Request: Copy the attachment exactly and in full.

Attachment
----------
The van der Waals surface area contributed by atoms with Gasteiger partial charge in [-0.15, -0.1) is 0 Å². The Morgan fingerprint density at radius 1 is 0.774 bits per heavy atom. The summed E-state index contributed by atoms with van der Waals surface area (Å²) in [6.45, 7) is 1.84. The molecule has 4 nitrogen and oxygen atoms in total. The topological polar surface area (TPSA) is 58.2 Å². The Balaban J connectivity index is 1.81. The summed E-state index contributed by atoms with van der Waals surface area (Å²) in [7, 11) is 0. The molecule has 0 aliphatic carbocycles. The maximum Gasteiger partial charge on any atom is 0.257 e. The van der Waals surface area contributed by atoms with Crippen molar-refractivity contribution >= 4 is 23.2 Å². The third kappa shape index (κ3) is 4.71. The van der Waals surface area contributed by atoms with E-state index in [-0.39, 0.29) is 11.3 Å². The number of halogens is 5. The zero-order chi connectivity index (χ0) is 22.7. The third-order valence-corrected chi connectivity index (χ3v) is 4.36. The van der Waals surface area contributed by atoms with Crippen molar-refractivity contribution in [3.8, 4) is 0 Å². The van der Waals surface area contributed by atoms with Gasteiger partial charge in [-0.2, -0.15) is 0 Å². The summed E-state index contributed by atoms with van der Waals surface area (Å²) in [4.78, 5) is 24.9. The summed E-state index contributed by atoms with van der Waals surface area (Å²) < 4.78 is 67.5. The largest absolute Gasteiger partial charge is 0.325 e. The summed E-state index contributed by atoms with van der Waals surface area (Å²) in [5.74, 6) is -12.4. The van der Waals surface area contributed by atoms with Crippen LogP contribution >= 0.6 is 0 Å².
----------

The van der Waals surface area contributed by atoms with Gasteiger partial charge in [-0.15, -0.1) is 0 Å². The Morgan fingerprint density at radius 1 is 0.774 bits per heavy atom. The summed E-state index contributed by atoms with van der Waals surface area (Å²) in [6.45, 7) is 1.84. The molecule has 4 nitrogen and oxygen atoms in total. The topological polar surface area (TPSA) is 58.2 Å². The Balaban J connectivity index is 1.81. The summed E-state index contributed by atoms with van der Waals surface area (Å²) in [7, 11) is 0. The molecule has 0 aliphatic carbocycles. The maximum Gasteiger partial charge on any atom is 0.257 e. The van der Waals surface area contributed by atoms with Crippen molar-refractivity contribution >= 4 is 23.2 Å². The third kappa shape index (κ3) is 4.71. The van der Waals surface area contributed by atoms with E-state index in [-0.39, 0.29) is 11.3 Å². The number of halogens is 5. The zero-order chi connectivity index (χ0) is 22.7. The third-order valence-corrected chi connectivity index (χ3v) is 4.36. The van der Waals surface area contributed by atoms with Crippen molar-refractivity contribution in [3.8, 4) is 0 Å². The van der Waals surface area contributed by atoms with Gasteiger partial charge in [-0.2, -0.15) is 0 Å². The summed E-state index contributed by atoms with van der Waals surface area (Å²) in [4.78, 5) is 24.9. The summed E-state index contributed by atoms with van der Waals surface area (Å²) < 4.78 is 67.5. The largest absolute Gasteiger partial charge is 0.325 e. The summed E-state index contributed by atoms with van der Waals surface area (Å²) in [5.74, 6) is -12.4. The van der Waals surface area contributed by atoms with Crippen LogP contribution >= 0.6 is 0 Å².